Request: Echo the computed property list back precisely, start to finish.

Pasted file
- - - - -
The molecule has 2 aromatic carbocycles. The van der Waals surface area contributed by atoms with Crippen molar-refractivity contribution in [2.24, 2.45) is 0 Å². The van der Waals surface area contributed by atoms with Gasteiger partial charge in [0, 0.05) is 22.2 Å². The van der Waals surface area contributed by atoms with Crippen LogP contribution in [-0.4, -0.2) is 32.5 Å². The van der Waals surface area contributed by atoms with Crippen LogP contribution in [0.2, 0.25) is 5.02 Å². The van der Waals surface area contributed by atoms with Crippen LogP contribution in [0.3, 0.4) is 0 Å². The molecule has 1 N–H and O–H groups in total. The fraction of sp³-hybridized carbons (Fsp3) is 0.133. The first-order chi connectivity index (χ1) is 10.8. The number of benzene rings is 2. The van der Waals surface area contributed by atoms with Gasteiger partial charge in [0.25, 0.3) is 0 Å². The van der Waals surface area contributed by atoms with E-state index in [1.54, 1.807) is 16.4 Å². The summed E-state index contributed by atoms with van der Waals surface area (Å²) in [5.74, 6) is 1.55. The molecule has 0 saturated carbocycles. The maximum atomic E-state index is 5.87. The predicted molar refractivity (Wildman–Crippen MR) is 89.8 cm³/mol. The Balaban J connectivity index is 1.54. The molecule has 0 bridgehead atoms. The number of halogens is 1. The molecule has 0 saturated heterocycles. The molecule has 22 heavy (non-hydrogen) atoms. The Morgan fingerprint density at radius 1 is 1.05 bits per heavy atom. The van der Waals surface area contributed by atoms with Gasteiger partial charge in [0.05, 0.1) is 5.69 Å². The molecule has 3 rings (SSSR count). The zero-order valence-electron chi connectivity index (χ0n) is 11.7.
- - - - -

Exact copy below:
The molecule has 2 aromatic carbocycles. The van der Waals surface area contributed by atoms with Crippen molar-refractivity contribution in [2.24, 2.45) is 0 Å². The van der Waals surface area contributed by atoms with Gasteiger partial charge in [0, 0.05) is 22.2 Å². The van der Waals surface area contributed by atoms with Crippen LogP contribution in [-0.4, -0.2) is 32.5 Å². The van der Waals surface area contributed by atoms with Crippen LogP contribution in [0.2, 0.25) is 5.02 Å². The van der Waals surface area contributed by atoms with Crippen LogP contribution in [0.3, 0.4) is 0 Å². The molecule has 1 N–H and O–H groups in total. The fraction of sp³-hybridized carbons (Fsp3) is 0.133. The first-order chi connectivity index (χ1) is 10.8. The number of benzene rings is 2. The van der Waals surface area contributed by atoms with Gasteiger partial charge in [0.25, 0.3) is 0 Å². The van der Waals surface area contributed by atoms with E-state index in [1.54, 1.807) is 16.4 Å². The summed E-state index contributed by atoms with van der Waals surface area (Å²) in [5.74, 6) is 1.55. The molecule has 0 saturated carbocycles. The maximum atomic E-state index is 5.87. The predicted molar refractivity (Wildman–Crippen MR) is 89.8 cm³/mol. The Balaban J connectivity index is 1.54. The molecule has 0 bridgehead atoms. The number of halogens is 1. The molecule has 0 saturated heterocycles. The molecule has 22 heavy (non-hydrogen) atoms. The Morgan fingerprint density at radius 1 is 1.05 bits per heavy atom. The van der Waals surface area contributed by atoms with Gasteiger partial charge in [0.05, 0.1) is 5.69 Å². The molecule has 3 rings (SSSR count). The zero-order valence-electron chi connectivity index (χ0n) is 11.7.